Friday, July 2, 2010

Ant Timpson writes an open letter to New Zealand Film Commission

An Open Letter to the Hon Chris Finlayson, MP, Minister For Arts, Culture & Heritage and Graeme Mason CEO, New Zealand Film Commission

Dear Messrs Finlayson and Mason,

They say the squeaky wheel gets the oil.
Now I do understand that you both are in the midst of processing the eighty-seven page review of the New Zealand Film Commission by Sir Peter Jackson and David Court and that you may be pressed for time to peruse any additional material relating to the review.
So let me keep this brief and to get right to the point.
The indepth Review covered many areas for potential improvement to the New Zealand film landscape and featured many common sense applicable solutions to existing problems. However one theme that appeared to pop up throughout the review was the need to find and nurture the next generation of filmmaking talent. 
The review makes special mention of the annual V48HOURS event, cutting directly to the heart of the matter with;
“The NZFC should already have an idea about who the exciting young film makers are – who’s winning the film competitions, who submitted the most imaginative films to ‘48 Hours’”
Before that fully sinks in, the review follows up with this slamdunk;
“The NZFC could have a stronger role in nationwide film contests like the ‘48 hours’ competition.”
Which in a somewhat selfish analysis could mean that the event (self-described as a nationwide talent incubator) needs to be better supported. The event continues to grow each year yet unfortunately struggles to survive on the goodwill of sponsors (all the lovely logos below) and the competitors themselves. The event has grown exponentially for eight years since it started in 2003 with just 44 teams and one cinema. This year over ten thousand people participated and flocked into cinemas nationwide, while others watched the network television series and finally even more viewed films online.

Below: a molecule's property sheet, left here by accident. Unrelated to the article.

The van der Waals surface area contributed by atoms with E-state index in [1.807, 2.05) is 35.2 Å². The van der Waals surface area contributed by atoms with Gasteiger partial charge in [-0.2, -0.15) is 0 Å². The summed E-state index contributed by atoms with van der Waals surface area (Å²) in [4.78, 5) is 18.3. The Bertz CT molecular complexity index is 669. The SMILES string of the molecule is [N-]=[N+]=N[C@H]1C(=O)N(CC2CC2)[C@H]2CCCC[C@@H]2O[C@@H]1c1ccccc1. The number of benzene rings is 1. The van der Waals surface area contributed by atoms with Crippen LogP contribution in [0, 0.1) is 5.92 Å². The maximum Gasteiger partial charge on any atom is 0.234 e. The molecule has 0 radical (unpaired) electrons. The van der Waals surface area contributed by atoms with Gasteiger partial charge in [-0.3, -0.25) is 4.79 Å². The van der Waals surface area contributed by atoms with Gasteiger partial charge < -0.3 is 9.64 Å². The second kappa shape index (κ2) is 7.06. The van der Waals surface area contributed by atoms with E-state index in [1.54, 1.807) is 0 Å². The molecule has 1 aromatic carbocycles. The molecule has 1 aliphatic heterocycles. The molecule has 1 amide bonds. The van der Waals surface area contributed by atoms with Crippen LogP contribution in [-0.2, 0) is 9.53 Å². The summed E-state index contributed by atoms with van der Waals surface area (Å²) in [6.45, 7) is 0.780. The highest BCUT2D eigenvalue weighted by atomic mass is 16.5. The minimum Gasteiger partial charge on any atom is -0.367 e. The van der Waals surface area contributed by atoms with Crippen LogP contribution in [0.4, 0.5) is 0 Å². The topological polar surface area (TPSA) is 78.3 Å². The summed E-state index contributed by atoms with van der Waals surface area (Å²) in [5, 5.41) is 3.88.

At its core, the V48HOURS answers all the Parliamentary functions required of the NZFC which are, ‘to encourage and also to participate and assist in the making, promotion, distribution and exhibition of films’. – something the V48HOURS does very well in cinemas, TV, online and DVD to large NZ audiences every year.
At present it appears the NZFC is hamstrung by existing funding guidelines as the V48HOURS falls under the “Festivals & Awards Programme’, which means it’s seen on par with the Wellington Fringe Film Festival. No offense to the Fringe but the two organisations are on completely different playing fields in terms of what they achieve in the industry.
Those guidline restrictions make it appear that the NZFC are failing to support the infrastructure and success that the V48HOURS has built over 8 years.
More than $1,000,000 is spent on Industry Support alone by the NZFC each year. The V48HOURS which the Review has stated is the entity where future talent is being discovered, receives $0.00 from NZFC Industry Support funding.
The NZFC Statement of Intent says one of its primary goals looking forward was to “Build a Talent Pathway in 08/09″ and directed nearly $5,000,000 towards this ‘Pathway’. Surprisingly the event that inspired more New Zealanders to create film in that period than any other entity received only $5000 operational support. Which leads one to ask if the allocated monies (non production) that are already set aside for establishing the next generation of filmmakers are actually being utilised in the most forward-thinking way.
But then again, I would say that wouldn’t I?


Director V48HOURS.

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